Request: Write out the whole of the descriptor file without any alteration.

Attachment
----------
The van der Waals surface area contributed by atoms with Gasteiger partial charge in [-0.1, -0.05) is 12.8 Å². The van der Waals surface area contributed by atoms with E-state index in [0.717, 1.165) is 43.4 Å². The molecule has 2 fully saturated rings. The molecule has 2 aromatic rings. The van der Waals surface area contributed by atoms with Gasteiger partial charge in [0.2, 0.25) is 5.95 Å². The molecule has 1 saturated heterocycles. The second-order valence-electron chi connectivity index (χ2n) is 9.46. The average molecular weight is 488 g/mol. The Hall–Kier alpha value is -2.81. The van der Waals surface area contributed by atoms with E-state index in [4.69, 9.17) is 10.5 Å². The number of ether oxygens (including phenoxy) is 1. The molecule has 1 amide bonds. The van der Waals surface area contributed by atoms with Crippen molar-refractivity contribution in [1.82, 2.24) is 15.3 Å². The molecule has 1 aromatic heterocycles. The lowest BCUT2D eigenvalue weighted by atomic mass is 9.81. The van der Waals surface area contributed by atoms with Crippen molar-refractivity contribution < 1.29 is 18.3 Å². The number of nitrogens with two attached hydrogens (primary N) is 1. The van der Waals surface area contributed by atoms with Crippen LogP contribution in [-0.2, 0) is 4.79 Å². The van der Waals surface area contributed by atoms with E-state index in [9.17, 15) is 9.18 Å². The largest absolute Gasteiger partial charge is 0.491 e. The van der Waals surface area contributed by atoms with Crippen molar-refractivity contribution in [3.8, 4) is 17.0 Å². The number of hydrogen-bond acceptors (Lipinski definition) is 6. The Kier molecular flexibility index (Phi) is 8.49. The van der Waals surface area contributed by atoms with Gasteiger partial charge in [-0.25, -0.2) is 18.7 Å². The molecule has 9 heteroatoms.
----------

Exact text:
The van der Waals surface area contributed by atoms with Gasteiger partial charge in [-0.1, -0.05) is 12.8 Å². The van der Waals surface area contributed by atoms with E-state index in [0.717, 1.165) is 43.4 Å². The molecule has 2 fully saturated rings. The molecule has 2 aromatic rings. The van der Waals surface area contributed by atoms with Gasteiger partial charge in [0.2, 0.25) is 5.95 Å². The molecule has 1 saturated heterocycles. The second-order valence-electron chi connectivity index (χ2n) is 9.46. The average molecular weight is 488 g/mol. The Hall–Kier alpha value is -2.81. The van der Waals surface area contributed by atoms with E-state index in [4.69, 9.17) is 10.5 Å². The number of ether oxygens (including phenoxy) is 1. The molecule has 1 amide bonds. The van der Waals surface area contributed by atoms with Crippen molar-refractivity contribution in [1.82, 2.24) is 15.3 Å². The molecule has 1 aromatic heterocycles. The lowest BCUT2D eigenvalue weighted by atomic mass is 9.81. The van der Waals surface area contributed by atoms with Crippen molar-refractivity contribution < 1.29 is 18.3 Å². The number of nitrogens with two attached hydrogens (primary N) is 1. The van der Waals surface area contributed by atoms with Crippen LogP contribution in [-0.2, 0) is 4.79 Å². The van der Waals surface area contributed by atoms with E-state index in [9.17, 15) is 9.18 Å². The largest absolute Gasteiger partial charge is 0.491 e. The van der Waals surface area contributed by atoms with Crippen molar-refractivity contribution in [3.8, 4) is 17.0 Å². The number of hydrogen-bond acceptors (Lipinski definition) is 6. The Kier molecular flexibility index (Phi) is 8.49. The van der Waals surface area contributed by atoms with Gasteiger partial charge in [-0.25, -0.2) is 18.7 Å². The molecule has 9 heteroatoms.